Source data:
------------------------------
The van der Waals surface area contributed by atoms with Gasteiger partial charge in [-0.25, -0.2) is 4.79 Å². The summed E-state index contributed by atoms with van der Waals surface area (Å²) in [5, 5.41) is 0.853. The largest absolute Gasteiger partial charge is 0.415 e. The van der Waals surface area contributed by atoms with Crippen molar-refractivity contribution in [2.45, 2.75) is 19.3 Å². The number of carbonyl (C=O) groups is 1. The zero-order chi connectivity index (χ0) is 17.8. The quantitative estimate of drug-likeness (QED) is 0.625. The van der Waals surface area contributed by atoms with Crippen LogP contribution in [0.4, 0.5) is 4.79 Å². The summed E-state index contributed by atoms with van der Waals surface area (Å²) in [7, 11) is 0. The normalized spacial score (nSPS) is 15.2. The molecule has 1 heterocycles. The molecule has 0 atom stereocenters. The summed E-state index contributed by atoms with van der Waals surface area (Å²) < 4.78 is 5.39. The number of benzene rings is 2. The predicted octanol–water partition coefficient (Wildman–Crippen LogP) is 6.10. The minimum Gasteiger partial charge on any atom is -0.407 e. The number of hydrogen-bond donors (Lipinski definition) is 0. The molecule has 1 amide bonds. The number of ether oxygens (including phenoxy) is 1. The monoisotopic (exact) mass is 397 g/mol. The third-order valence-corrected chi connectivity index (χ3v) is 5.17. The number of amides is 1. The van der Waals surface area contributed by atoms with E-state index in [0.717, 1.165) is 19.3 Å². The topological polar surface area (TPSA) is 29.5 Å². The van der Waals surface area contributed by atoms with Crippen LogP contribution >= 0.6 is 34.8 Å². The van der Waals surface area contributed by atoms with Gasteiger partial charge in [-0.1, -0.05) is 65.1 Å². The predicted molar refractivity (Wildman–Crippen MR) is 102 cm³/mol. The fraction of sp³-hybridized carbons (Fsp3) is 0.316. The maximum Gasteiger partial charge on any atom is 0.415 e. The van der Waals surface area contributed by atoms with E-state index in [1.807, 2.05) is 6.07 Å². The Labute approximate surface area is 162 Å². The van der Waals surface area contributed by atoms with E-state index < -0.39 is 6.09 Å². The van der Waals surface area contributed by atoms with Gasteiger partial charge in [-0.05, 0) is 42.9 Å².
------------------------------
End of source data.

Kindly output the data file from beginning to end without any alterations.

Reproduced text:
The van der Waals surface area contributed by atoms with Gasteiger partial charge in [-0.25, -0.2) is 4.79 Å². The summed E-state index contributed by atoms with van der Waals surface area (Å²) in [5, 5.41) is 0.853. The largest absolute Gasteiger partial charge is 0.415 e. The van der Waals surface area contributed by atoms with Crippen molar-refractivity contribution in [2.45, 2.75) is 19.3 Å². The number of carbonyl (C=O) groups is 1. The zero-order chi connectivity index (χ0) is 17.8. The quantitative estimate of drug-likeness (QED) is 0.625. The van der Waals surface area contributed by atoms with Crippen LogP contribution in [0.4, 0.5) is 4.79 Å². The summed E-state index contributed by atoms with van der Waals surface area (Å²) in [7, 11) is 0. The normalized spacial score (nSPS) is 15.2. The molecule has 1 heterocycles. The molecule has 0 atom stereocenters. The summed E-state index contributed by atoms with van der Waals surface area (Å²) < 4.78 is 5.39. The number of benzene rings is 2. The predicted octanol–water partition coefficient (Wildman–Crippen LogP) is 6.10. The minimum Gasteiger partial charge on any atom is -0.407 e. The number of hydrogen-bond donors (Lipinski definition) is 0. The molecule has 1 amide bonds. The number of ether oxygens (including phenoxy) is 1. The monoisotopic (exact) mass is 397 g/mol. The third-order valence-corrected chi connectivity index (χ3v) is 5.17. The number of amides is 1. The van der Waals surface area contributed by atoms with E-state index in [0.717, 1.165) is 19.3 Å². The topological polar surface area (TPSA) is 29.5 Å². The van der Waals surface area contributed by atoms with Crippen LogP contribution >= 0.6 is 34.8 Å². The van der Waals surface area contributed by atoms with Gasteiger partial charge in [-0.1, -0.05) is 65.1 Å². The predicted molar refractivity (Wildman–Crippen MR) is 102 cm³/mol. The fraction of sp³-hybridized carbons (Fsp3) is 0.316. The maximum Gasteiger partial charge on any atom is 0.415 e. The van der Waals surface area contributed by atoms with E-state index in [1.807, 2.05) is 6.07 Å². The Labute approximate surface area is 162 Å². The van der Waals surface area contributed by atoms with E-state index < -0.39 is 6.09 Å². The van der Waals surface area contributed by atoms with Gasteiger partial charge in [-0.05, 0) is 42.9 Å².